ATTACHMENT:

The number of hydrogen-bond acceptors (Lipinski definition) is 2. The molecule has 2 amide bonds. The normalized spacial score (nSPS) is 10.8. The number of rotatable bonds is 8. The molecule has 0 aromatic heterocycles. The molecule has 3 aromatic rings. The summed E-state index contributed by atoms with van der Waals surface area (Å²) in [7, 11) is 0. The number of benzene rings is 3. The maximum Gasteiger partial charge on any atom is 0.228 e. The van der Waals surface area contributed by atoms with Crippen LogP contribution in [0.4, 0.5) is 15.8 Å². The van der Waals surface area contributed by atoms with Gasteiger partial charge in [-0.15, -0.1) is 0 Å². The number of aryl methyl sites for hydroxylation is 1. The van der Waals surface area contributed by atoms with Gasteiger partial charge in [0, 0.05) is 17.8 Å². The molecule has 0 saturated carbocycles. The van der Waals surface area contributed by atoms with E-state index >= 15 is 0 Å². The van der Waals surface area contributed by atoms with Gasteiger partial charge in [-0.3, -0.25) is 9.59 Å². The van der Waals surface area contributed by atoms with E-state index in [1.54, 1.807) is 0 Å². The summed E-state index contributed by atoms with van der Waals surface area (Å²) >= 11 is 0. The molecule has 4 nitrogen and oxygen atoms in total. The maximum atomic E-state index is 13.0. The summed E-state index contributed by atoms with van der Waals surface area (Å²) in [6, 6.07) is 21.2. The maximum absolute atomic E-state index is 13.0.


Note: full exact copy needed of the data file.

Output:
The number of hydrogen-bond acceptors (Lipinski definition) is 2. The molecule has 2 amide bonds. The normalized spacial score (nSPS) is 10.8. The number of rotatable bonds is 8. The molecule has 0 aromatic heterocycles. The molecule has 3 aromatic rings. The summed E-state index contributed by atoms with van der Waals surface area (Å²) in [7, 11) is 0. The number of benzene rings is 3. The maximum Gasteiger partial charge on any atom is 0.228 e. The van der Waals surface area contributed by atoms with Crippen LogP contribution in [0.4, 0.5) is 15.8 Å². The van der Waals surface area contributed by atoms with Gasteiger partial charge in [-0.15, -0.1) is 0 Å². The number of aryl methyl sites for hydroxylation is 1. The van der Waals surface area contributed by atoms with Gasteiger partial charge in [0, 0.05) is 17.8 Å². The molecule has 0 saturated carbocycles. The van der Waals surface area contributed by atoms with E-state index >= 15 is 0 Å². The van der Waals surface area contributed by atoms with Gasteiger partial charge in [-0.3, -0.25) is 9.59 Å². The van der Waals surface area contributed by atoms with E-state index in [1.54, 1.807) is 0 Å². The summed E-state index contributed by atoms with van der Waals surface area (Å²) >= 11 is 0. The molecule has 4 nitrogen and oxygen atoms in total. The maximum atomic E-state index is 13.0. The summed E-state index contributed by atoms with van der Waals surface area (Å²) in [6, 6.07) is 21.2. The maximum absolute atomic E-state index is 13.0.